Le cor mélodique

Le cor mélodique
Mélodies, Vocalises & Chants by Gounod, Meifred & Gallay
Anneke Scott & Steven Devine
Resonus Classics RES10228. 75’57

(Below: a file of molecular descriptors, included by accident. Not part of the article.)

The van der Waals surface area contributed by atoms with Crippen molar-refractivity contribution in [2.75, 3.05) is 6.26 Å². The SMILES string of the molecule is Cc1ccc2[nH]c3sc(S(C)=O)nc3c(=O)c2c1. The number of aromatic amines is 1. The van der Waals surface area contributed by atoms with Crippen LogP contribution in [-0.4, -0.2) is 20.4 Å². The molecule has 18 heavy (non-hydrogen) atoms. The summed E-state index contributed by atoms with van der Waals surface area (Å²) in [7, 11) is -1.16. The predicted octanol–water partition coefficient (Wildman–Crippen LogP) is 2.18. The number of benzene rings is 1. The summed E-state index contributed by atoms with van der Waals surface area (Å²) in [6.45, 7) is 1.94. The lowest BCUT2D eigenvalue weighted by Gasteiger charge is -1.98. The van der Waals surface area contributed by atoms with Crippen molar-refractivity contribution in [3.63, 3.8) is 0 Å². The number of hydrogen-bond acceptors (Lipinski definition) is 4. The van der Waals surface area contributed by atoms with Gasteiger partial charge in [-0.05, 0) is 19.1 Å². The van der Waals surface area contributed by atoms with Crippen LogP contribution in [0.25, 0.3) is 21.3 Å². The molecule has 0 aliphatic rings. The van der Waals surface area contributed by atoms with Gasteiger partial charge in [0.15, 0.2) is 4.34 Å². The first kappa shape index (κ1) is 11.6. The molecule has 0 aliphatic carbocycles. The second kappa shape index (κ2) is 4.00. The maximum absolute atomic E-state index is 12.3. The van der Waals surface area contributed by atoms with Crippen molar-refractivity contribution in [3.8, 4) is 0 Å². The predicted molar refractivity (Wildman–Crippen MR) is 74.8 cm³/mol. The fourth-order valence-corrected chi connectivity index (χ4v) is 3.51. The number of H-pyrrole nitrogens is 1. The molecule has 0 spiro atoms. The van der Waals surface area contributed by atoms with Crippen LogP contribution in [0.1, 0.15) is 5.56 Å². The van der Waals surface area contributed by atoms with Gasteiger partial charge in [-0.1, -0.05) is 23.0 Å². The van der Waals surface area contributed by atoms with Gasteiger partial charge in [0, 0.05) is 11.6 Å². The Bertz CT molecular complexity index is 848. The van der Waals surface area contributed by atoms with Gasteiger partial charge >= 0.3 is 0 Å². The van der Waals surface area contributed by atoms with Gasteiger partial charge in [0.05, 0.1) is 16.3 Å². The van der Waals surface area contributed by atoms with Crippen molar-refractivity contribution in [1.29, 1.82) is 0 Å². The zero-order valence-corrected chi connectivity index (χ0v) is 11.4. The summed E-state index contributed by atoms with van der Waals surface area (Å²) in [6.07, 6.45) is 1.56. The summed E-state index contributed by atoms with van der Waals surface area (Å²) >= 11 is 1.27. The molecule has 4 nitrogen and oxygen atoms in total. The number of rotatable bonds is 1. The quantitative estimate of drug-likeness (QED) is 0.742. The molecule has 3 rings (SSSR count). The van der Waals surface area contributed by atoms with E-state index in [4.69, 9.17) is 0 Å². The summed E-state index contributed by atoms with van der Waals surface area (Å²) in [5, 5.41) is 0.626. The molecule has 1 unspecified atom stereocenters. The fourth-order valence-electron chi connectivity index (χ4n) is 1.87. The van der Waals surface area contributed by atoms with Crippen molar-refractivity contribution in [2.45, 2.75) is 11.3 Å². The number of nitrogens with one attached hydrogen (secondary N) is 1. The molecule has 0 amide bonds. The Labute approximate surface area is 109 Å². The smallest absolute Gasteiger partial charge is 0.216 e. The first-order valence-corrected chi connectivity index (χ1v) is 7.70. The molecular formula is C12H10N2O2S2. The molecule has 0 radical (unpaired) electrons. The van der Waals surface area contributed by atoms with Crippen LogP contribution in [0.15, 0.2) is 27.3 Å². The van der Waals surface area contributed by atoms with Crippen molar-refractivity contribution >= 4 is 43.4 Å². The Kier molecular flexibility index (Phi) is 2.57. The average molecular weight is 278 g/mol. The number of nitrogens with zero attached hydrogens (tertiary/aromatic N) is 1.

The horn must have a claim to have one of the longest and most complex histories of all musical instruments, with the exception of the flute and the human voice. From the Scandinavian Lur (dating back some 12,000 years, and surviving today in the form of the crest on packs of butter), ancient animal horns (surviving today as the Jewish Shofar), via the Byzantine Oliphant, the Roman Cornu, and hunting and military horns came the gradual absorption into art music during the 17th century. Initially, these were valveless instruments only capable of playing very restricted notes but time and the addition of plumbing and valves gave the orchestral instrument a much greater range, but at some cost to the distinctive sound of the naturally produced notes of the harmonic scale, modified only by the mouth and hand of the player. In this recording, horn specialist Anneke Scott explores one of the developmental stages of the horn: the mid-19th-century transition from the natural to the piston horn, using three horns and three playing techniques, each related to the specific ideas of the composers. Continue reading